On the agenda of the newly formed British Airline Pilots’ Association’s first meeting in 1937 was fatigue. Pilots being asked to fly for longer than was possible without compromising safety, is still a topic BALPA addresses regularly. We have certainly made progress – since those days, there is now:
- a responsibility written into law, on both pilot and airline, to prevent fatigue;
- on the airline to have both a ruleset and a monitoring system to prevent fatigue and
- on the regulator to ensure airlines and licence holders follow the above restrictions.
So why is it that fatigue still regularly tops of the list of members’ concerns? I believe this is down to the challenges of our role – both a tremendously professional leadership position which delivers on a complex and ever-changing set of challenges – as well as an hourly paid job where each pilot can be replaced by the next without loss of continuity, just like production line or call centre staff. Airlines all say safety is their overriding priority, but if it was, we wouldn’t need to be constantly reinforcing the requirement to follow both the spirit and the letter of safety regulation.
In 85 years, BALPA has developed a dual personality to cope with this contradiction. A respected flight safety department, with deep and broad expertise which advocates to keep the civil air transport system’s enviable safety record on an ever-improving trajectory, working (mostly) hand-in-glove with an industrial relations department which negotiates a fair reward for a skilled and responsible profession.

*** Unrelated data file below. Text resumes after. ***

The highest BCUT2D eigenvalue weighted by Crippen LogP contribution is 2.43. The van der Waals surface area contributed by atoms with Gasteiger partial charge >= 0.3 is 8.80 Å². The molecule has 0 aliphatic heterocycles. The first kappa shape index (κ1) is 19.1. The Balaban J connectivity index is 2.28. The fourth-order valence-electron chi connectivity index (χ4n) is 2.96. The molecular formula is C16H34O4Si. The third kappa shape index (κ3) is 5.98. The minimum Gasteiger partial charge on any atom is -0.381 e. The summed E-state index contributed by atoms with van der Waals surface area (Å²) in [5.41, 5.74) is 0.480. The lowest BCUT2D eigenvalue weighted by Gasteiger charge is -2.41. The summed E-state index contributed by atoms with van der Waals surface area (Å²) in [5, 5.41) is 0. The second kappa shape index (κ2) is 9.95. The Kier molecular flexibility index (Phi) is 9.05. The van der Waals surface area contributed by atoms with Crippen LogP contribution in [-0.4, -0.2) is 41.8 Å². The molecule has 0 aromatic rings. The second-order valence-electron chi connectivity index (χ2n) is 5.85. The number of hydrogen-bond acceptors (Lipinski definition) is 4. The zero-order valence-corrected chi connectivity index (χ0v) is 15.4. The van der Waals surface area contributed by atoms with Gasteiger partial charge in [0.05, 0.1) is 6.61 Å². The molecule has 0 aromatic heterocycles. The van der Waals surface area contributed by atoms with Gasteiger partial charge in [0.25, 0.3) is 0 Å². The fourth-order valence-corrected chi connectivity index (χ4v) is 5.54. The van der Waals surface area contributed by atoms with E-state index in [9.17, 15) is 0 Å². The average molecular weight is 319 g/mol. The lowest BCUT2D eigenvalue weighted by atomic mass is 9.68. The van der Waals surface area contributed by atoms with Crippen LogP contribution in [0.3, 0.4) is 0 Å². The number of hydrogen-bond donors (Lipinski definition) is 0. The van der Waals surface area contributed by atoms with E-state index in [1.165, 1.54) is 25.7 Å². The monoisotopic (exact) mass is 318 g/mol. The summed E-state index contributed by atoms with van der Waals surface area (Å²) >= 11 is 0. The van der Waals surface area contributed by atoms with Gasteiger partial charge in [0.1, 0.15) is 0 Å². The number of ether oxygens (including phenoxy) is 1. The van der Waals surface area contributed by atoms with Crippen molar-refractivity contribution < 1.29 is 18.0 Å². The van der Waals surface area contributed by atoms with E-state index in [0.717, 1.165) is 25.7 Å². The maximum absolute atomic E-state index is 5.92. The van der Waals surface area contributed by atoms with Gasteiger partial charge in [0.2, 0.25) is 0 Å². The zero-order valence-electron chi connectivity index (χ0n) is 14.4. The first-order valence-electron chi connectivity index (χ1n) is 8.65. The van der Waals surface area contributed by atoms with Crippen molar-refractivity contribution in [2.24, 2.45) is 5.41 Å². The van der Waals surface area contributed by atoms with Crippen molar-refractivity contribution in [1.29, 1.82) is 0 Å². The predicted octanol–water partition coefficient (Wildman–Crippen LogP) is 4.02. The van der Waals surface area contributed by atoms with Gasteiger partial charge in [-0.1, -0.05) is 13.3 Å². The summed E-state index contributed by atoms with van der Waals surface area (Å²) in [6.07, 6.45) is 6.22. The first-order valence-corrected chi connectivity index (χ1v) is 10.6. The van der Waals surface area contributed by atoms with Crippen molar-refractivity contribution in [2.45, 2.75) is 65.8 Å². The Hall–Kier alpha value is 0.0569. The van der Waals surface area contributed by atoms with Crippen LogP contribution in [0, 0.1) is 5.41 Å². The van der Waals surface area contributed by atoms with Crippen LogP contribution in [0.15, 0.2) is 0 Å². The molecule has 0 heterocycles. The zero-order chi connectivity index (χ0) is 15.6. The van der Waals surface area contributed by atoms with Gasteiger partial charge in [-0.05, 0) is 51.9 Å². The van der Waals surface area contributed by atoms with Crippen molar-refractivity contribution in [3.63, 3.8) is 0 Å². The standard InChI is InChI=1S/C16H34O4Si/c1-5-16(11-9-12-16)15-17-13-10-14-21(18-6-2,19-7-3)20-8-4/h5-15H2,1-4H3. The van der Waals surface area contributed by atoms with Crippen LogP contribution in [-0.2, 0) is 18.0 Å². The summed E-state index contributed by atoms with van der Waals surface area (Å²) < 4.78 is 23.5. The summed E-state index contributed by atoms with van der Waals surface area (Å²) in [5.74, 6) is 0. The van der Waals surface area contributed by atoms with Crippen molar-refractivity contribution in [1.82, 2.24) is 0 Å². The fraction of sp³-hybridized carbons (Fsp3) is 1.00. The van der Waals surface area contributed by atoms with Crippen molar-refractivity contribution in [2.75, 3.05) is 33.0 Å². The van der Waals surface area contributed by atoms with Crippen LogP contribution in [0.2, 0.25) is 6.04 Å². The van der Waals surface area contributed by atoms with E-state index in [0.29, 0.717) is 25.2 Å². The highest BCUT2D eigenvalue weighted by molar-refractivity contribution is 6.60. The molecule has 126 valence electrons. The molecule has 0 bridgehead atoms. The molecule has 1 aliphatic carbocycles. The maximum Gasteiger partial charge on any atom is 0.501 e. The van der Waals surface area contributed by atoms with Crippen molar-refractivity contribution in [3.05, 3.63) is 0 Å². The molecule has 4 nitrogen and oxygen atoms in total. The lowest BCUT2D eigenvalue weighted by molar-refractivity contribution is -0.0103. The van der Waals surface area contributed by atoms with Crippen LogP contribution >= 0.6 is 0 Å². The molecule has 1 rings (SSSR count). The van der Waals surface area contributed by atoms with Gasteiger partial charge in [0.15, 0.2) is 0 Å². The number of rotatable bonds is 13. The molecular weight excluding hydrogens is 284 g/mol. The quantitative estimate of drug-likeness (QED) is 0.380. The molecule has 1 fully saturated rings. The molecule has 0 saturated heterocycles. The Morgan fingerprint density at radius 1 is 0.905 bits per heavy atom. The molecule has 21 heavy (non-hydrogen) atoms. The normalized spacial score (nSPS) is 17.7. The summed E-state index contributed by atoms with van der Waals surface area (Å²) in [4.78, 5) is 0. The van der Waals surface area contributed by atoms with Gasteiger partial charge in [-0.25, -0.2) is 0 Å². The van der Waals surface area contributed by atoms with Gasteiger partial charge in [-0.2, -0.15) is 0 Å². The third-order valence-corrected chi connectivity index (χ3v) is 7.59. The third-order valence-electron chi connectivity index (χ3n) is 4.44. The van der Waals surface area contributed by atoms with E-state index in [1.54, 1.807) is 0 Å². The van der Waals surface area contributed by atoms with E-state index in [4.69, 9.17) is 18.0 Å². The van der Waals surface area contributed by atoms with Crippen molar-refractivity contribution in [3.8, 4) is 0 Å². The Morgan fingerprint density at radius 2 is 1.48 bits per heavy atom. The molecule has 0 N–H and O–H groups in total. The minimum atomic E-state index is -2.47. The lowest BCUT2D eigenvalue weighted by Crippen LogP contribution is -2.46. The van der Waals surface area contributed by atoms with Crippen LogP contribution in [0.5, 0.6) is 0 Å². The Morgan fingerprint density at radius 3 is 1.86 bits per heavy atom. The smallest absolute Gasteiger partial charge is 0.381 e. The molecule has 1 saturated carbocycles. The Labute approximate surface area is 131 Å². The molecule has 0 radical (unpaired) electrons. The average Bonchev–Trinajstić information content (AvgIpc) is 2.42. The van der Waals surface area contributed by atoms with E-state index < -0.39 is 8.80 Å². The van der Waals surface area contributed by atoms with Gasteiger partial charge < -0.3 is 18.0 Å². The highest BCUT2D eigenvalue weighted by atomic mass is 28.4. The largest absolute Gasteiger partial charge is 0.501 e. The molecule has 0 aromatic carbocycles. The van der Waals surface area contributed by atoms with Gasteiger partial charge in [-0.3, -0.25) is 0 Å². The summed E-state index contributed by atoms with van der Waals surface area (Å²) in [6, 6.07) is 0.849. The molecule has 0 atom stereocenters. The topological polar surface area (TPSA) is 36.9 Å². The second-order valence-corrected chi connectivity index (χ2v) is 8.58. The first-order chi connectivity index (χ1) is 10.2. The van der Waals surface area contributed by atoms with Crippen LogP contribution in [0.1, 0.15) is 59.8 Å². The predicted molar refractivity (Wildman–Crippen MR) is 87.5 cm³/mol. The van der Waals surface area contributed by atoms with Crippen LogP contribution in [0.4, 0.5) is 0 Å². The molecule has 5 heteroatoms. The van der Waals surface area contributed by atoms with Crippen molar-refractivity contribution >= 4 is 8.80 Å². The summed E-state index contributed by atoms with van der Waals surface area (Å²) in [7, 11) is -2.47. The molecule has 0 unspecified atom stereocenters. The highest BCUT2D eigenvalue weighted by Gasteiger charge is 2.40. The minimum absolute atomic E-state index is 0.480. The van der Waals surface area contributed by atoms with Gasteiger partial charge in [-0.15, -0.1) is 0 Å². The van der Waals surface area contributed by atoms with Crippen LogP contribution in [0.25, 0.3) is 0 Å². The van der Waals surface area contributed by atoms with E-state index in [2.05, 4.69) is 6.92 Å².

During COVID, the benefits of being a member of a trade union have become even more stark. Without BALPA, thousands more of our colleagues would have been made redundant, terms and conditions would have been slashed for thousands more and recovery would have been even more difficult than it is. That is not to say we could save every job – but we did support our less fortunate colleagues with contact, training and alternative career support. We pulled together as a pilot community to support each other and be the voice of pilots through campaigns like the #TravelDayOfAction and Furlough campaign. Some colleagues also suffered longer and deeper cuts than have been justified by the pandemic, and only through BALPA membership and engagement will there be any chance of recovering those to where they should be.
In the last few years, as we occupy the role of the ‘conscience’ of the industry, safety has been joined by sustainability as the subject for which the industry needs to develop a more effective ‘conscience’. Financial sustainability has been watched closely by shareholders since before Orville and Wilbur, but BALPA is also insisting that social and environmental sustainability are addressed with a similar level of seriousness as safety. All four will be necessary for the long-term viability of our industry.
Despite the extraordinary feat of making the transport by air of billions of people and goods safe, mundane and everyday; reuniting families, fostering cultural understanding and underpinning business in our ever-shrinking world; there is still an enormous amount of work to do - protecting our members from the odd ‘time travelling’ 19th century mill owner now apparently masquerading as 21st century airline CEOs! But 85 years from its first meeting, BALPA is here doing just that.